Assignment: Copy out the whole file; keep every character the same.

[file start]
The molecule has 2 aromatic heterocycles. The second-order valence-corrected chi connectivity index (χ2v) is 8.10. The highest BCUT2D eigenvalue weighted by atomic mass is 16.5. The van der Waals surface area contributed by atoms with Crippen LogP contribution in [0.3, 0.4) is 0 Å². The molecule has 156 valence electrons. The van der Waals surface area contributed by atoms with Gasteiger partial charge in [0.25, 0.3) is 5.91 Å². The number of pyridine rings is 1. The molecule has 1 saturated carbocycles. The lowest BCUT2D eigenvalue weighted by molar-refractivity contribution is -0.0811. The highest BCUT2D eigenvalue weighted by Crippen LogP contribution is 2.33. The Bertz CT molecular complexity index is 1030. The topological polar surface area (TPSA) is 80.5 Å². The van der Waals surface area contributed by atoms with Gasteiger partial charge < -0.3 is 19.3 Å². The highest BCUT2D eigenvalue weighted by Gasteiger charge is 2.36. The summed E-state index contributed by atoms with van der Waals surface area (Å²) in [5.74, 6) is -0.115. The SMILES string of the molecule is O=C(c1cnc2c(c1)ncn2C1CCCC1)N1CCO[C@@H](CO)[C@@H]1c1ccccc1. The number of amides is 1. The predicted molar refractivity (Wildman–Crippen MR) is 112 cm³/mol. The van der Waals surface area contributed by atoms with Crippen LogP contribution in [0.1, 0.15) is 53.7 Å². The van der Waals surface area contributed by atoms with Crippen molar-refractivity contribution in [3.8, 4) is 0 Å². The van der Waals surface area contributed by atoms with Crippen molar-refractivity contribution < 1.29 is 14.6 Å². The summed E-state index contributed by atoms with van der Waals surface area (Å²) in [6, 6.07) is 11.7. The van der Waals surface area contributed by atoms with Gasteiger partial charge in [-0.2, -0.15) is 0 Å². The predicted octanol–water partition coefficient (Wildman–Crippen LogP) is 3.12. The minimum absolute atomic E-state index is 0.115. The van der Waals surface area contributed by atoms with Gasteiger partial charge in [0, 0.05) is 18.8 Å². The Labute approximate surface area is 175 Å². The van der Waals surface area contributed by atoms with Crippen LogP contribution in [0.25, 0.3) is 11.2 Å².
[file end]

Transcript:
The molecule has 2 aromatic heterocycles. The second-order valence-corrected chi connectivity index (χ2v) is 8.10. The highest BCUT2D eigenvalue weighted by atomic mass is 16.5. The van der Waals surface area contributed by atoms with Crippen LogP contribution in [0.3, 0.4) is 0 Å². The molecule has 156 valence electrons. The van der Waals surface area contributed by atoms with Gasteiger partial charge in [0.25, 0.3) is 5.91 Å². The number of pyridine rings is 1. The molecule has 1 saturated carbocycles. The lowest BCUT2D eigenvalue weighted by molar-refractivity contribution is -0.0811. The highest BCUT2D eigenvalue weighted by Crippen LogP contribution is 2.33. The Bertz CT molecular complexity index is 1030. The topological polar surface area (TPSA) is 80.5 Å². The van der Waals surface area contributed by atoms with Gasteiger partial charge < -0.3 is 19.3 Å². The highest BCUT2D eigenvalue weighted by Gasteiger charge is 2.36. The summed E-state index contributed by atoms with van der Waals surface area (Å²) in [5.74, 6) is -0.115. The SMILES string of the molecule is O=C(c1cnc2c(c1)ncn2C1CCCC1)N1CCO[C@@H](CO)[C@@H]1c1ccccc1. The number of amides is 1. The predicted molar refractivity (Wildman–Crippen MR) is 112 cm³/mol. The van der Waals surface area contributed by atoms with Crippen LogP contribution in [0.1, 0.15) is 53.7 Å². The van der Waals surface area contributed by atoms with Crippen molar-refractivity contribution in [3.8, 4) is 0 Å². The van der Waals surface area contributed by atoms with Crippen molar-refractivity contribution < 1.29 is 14.6 Å². The summed E-state index contributed by atoms with van der Waals surface area (Å²) in [6, 6.07) is 11.7. The van der Waals surface area contributed by atoms with Gasteiger partial charge in [-0.2, -0.15) is 0 Å². The predicted octanol–water partition coefficient (Wildman–Crippen LogP) is 3.12. The minimum absolute atomic E-state index is 0.115. The van der Waals surface area contributed by atoms with Gasteiger partial charge in [0, 0.05) is 18.8 Å². The Labute approximate surface area is 175 Å². The van der Waals surface area contributed by atoms with Crippen LogP contribution in [0.25, 0.3) is 11.2 Å².